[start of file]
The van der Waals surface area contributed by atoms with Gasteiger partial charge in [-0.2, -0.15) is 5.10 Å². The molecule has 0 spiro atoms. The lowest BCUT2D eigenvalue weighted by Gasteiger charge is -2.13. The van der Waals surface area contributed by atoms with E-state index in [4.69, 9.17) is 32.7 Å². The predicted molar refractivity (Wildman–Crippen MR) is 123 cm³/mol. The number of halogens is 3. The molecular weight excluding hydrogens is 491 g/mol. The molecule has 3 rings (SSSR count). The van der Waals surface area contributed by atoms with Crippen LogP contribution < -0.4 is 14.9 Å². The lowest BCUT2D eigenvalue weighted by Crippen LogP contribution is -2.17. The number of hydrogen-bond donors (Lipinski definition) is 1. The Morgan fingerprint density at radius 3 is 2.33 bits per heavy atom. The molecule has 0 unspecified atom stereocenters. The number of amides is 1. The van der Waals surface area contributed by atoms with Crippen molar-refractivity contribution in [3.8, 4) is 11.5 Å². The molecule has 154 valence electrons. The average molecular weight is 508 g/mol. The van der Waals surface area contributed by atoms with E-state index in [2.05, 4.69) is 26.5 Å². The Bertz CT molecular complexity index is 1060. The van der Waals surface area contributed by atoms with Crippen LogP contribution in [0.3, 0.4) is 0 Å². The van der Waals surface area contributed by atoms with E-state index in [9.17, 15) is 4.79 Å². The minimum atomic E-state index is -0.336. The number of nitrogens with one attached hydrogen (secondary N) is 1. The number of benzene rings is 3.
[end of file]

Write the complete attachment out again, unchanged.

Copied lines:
The van der Waals surface area contributed by atoms with Gasteiger partial charge in [-0.2, -0.15) is 5.10 Å². The molecule has 0 spiro atoms. The lowest BCUT2D eigenvalue weighted by Gasteiger charge is -2.13. The van der Waals surface area contributed by atoms with E-state index in [4.69, 9.17) is 32.7 Å². The predicted molar refractivity (Wildman–Crippen MR) is 123 cm³/mol. The number of halogens is 3. The molecular weight excluding hydrogens is 491 g/mol. The molecule has 3 rings (SSSR count). The van der Waals surface area contributed by atoms with Crippen LogP contribution < -0.4 is 14.9 Å². The lowest BCUT2D eigenvalue weighted by Crippen LogP contribution is -2.17. The number of hydrogen-bond donors (Lipinski definition) is 1. The Morgan fingerprint density at radius 3 is 2.33 bits per heavy atom. The molecule has 0 unspecified atom stereocenters. The number of amides is 1. The van der Waals surface area contributed by atoms with Crippen molar-refractivity contribution in [3.8, 4) is 11.5 Å². The molecule has 154 valence electrons. The average molecular weight is 508 g/mol. The van der Waals surface area contributed by atoms with E-state index in [2.05, 4.69) is 26.5 Å². The Bertz CT molecular complexity index is 1060. The van der Waals surface area contributed by atoms with Crippen LogP contribution in [0.3, 0.4) is 0 Å². The van der Waals surface area contributed by atoms with E-state index in [9.17, 15) is 4.79 Å². The minimum atomic E-state index is -0.336. The number of nitrogens with one attached hydrogen (secondary N) is 1. The number of benzene rings is 3.